Inner Join Vs Outer Join: Examples with SQL Queries

Inner Join Vs Outer Join: Examples with SQL Queries
7 min read

Before we discuss the differences between inner join of outer join in SQL queries, it is important to know what these actually are. Basically, a join is a method of combining two or more tables into a single one. A joined table is a special type of relation that contains one or more primary keys. These keys can be either primary keys or column aliases. Inner join vs outer joins is a bit confusing question as DBMS Vs RDBMS, but I will provide all the details with the help of diagrams, tables, and queries.

An inner join is generally used to join multiple rows of two different tables together with a common key between them, with no explicit or implicit columns. When there’s a matching key between two tables, where the inner join joins the two tables by inserting the key value as an extra into each table, it is known as an outer join. It can be more than just that, two or more tables or several more. If the size of the database is significant, using a single-table outer join can make the performance of the queries much better.

Why do We need SQL Joins?

In order to understand, let’s consider an example of two database tables having the price and quantity of the product given above. So, if you want to combine or link both tables for valuable information, then what would you do? First, you will figure out the common things between these tables, which is the product name, and you will get the following result after applying the SQL joins.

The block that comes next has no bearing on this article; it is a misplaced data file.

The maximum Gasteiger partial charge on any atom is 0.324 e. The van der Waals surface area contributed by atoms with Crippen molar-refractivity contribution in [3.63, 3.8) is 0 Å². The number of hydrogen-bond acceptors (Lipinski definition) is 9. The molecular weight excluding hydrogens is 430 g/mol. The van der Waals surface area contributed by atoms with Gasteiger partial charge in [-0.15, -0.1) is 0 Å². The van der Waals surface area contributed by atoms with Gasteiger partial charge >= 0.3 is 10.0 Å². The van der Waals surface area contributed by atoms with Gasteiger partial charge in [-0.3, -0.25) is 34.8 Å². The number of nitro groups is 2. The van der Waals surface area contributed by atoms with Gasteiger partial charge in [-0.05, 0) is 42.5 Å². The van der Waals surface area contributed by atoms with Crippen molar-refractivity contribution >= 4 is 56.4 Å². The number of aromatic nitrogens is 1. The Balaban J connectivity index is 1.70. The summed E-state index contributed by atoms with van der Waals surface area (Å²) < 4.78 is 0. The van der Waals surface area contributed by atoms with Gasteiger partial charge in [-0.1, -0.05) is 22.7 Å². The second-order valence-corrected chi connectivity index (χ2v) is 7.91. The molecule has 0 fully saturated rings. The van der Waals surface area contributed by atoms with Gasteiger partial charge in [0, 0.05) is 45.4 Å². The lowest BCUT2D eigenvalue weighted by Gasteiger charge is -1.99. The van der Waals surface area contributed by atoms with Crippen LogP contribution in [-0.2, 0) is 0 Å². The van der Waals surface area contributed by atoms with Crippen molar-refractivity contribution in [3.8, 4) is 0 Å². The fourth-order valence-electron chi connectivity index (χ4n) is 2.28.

You can easily combine multiple tables having common data as you have just seen the results of database tables after joining.

SQL Joins: What are the key differences?

We can better understand SQL inner join vs Outer join with the help of informative diagrams. Inner joins mean getting the common fields or entries of multiple database tables into a single table. However, Outer join focuses on the dissimilar as well as common data from tables. There are four types of SQL joins; inner, left, right, and full outer joins that are used in any situation.


As I have discussed earlier, SQL inner join is used to get common or matching rows from multiple database tables. Let’s understand the example of Table 1 and Table 2 given above; there are two things (Kiwis and Onions) that are common for both tables in the product name. Keep in mind, Tomatoes and Broccoli can’t be included in the Inner join table because we are using inner join that returns common or matching values.

Inner Join SQL Query Example:

 SELECT Table1.*, Table2.Quantity
 FROM Table1
 ON Table1.Product = Table2.Product 


As you can view in the example given above, the left outer join returns data from the left table and only corresponding data from the right table as an output. In order to simplify, I have highlighted the parts of Table 1 and Table 2 that are included in the new table.

Left Outer Join SQL Query Example: